« Last Edit: August 20, 2018, 08:30:40 am by zafrogzen »
My first formal meditation training was with Shunryu Suzuki in the 60's and later with Kobun, Robert Aitken and many other teachers (mainly zen). However, I've spent the most time practicing on my own, which is all I do now. I'm living in a rather isolated area so I miss connecting with other practitioners. Despite my interest in zen I've made an effort to remain secular. You can visit my website at http://www.frogzen.com

Offline Chaz

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Re: Self and Re-incarnation
« Reply #36 on: August 20, 2018, 12:57:43 pm »


“Original Mind” is unborn, so it’s said to be “original.” The term itself is pretty self explanatory.

Some schools refer to it as "Ordinary Mind", which isn't quite as self-explanatory.

Offline Dairy Lama

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Re: Self and Re-incarnation
« Reply #37 on: August 21, 2018, 01:28:58 am »

"There is, bhikkhus, a not-born, a not-brought-to-being, a not-made, a not-conditioned. If, bhikkhus, there were no not-born, not-brought-to-being, not-made, not-conditioned, no escape would be discerned from what is born, brought-to-being, made, conditioned. But since there is a not-born, a not-brought-to-being, a not-made, a not-conditioned, therefore an escape is discerned from what is born, brought-to-being, made, conditioned."

That's another profound Sutta quote I really like, which is much like zen and sunyata, although in zen it's usually called "the Unborn" (not to be confused with the "undead" or the "unborn" of abortion opponents -- at least I don't think so).

Is there an equivalence with "Original Mind" in Zen?  Though I'm not at all clear what "Original Mind" actually refers to!

IMHO they probably refer to the same general experience, but as soon as it's objectified or reified it becomes something else and falls into the secondary, which is not at all satisfying.

But what is your understanding of "Original Mind"?  I have come across different descriptions.

Yes, “different descriptions,”  but all pointing to the same elephant, which defies accurate description in words.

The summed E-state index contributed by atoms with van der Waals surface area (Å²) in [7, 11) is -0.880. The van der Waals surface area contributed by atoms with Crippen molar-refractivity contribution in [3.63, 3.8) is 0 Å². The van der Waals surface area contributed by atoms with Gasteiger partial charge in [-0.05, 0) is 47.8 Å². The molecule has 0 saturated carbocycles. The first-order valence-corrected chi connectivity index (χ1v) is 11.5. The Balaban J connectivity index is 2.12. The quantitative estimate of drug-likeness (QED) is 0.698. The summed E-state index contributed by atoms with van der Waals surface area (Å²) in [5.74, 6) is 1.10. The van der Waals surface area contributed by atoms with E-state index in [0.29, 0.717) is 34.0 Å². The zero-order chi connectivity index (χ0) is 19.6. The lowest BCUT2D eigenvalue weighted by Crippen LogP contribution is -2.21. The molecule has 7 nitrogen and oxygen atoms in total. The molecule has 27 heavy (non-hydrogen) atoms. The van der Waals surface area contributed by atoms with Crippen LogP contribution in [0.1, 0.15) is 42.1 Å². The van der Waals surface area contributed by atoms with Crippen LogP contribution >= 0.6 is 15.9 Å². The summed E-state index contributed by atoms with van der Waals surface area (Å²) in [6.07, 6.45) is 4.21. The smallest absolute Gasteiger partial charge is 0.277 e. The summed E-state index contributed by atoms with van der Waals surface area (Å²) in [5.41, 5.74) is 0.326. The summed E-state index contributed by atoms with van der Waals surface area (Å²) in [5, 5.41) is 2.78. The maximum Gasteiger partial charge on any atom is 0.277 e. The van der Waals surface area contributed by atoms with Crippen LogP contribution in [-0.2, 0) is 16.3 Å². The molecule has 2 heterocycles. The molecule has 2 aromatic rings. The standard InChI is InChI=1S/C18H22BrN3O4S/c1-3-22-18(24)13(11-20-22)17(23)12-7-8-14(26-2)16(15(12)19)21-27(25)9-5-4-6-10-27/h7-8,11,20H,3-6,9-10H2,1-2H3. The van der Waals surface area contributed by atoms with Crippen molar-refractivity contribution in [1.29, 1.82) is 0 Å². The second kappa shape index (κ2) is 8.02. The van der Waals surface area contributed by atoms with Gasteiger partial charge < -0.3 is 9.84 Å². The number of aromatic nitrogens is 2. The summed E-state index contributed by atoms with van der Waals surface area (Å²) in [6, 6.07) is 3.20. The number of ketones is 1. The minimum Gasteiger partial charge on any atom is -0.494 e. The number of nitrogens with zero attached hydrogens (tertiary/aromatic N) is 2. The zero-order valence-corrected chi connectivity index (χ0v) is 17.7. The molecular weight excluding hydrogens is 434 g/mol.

“Original Mind” is unborn, so it’s said to be “original.” The term itself is pretty self explanatory. Although it essentially refers to the same thing as your nibbana or the unborn, it’s a more hopeful, even romantic, aspect because it emphasizes that everyone already has it complete and readymade. Your Sutta quote says, “If, bhikkhus, there were no not-born, not-brought-to-being, not-made, not-conditioned, no escape would be discerned from what is born..” In other words, it’s always present, right here, right now. Trying to grasp it intellectually only takes one further away from it.

So then presumably the point of Buddhist practice to get rid of the ignorance and delusion that prevents us seeing ( being? ) original mind / nibbana / unborn?
Or is it more like "seeing through" the conditioned, and recognising something deeper? 
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Offline Lone Cypress

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Re: Self and Re-incarnation
« Reply #38 on: August 21, 2018, 07:35:56 pm »
.
« Last Edit: October 01, 2018, 08:15:15 am by Lone Cypress »

Offline stillpointdancer

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Re: Self and Re-incarnation
« Reply #39 on: August 22, 2018, 02:25:32 am »
My understanding of original mind is not so much a matter of “seeing through” conditioning, but rather a return to something you had and lost, as distinctions, perspectives, opinions, etc., developed. Unlearning bad habits? Perhaps zafrogzen said it better.
One way of looking at original mind is that it is the one a person would have had if not for all the assumptions and beliefs imposed on it by society.
“You do not need to leave your room. Remain sitting at your table and listen. Do not even listen, simply wait, be quiet, still and solitary. The world will freely offer itself to you to be unmasked, it has no choice, it will roll in ecstasy at your feet.” Franz Kafka

Offline zafrogzen

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Re: Self and Re-incarnation
« Reply #40 on: August 22, 2018, 11:49:57 am »
From Dairy Lama --
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So then presumably the point of Buddhist practice to get rid of the ignorance and delusion that prevents us seeing ( being? ) original mind / nibbana / unborn?
Or is it more like "seeing through" the conditioned, and recognizing something deeper?

I'd say both, although it's more like a "letting go" of ignorant and delusive thinking. Countless enlightening moments have given me a firm faith in the original mind, but I can't say that I've got a real handle on it or that I'm always able to find it whenever I want to. I'm still working on that. I certainly hope there are additional lives to keep practicing, because I'll need them.

At least I know there's that ultimate refuge. It's a matter of stabilizing it through consistent practice (letting go). I don't think anyone is ever really done, despite what you might hear.

« Last Edit: August 22, 2018, 10:09:35 pm by zafrogzen »
My first formal meditation training was with Shunryu Suzuki in the 60's and later with Kobun, Robert Aitken and many other teachers (mainly zen). However, I've spent the most time practicing on my own, which is all I do now. I'm living in a rather isolated area so I miss connecting with other practitioners. Despite my interest in zen I've made an effort to remain secular. You can visit my website at http://www.frogzen.com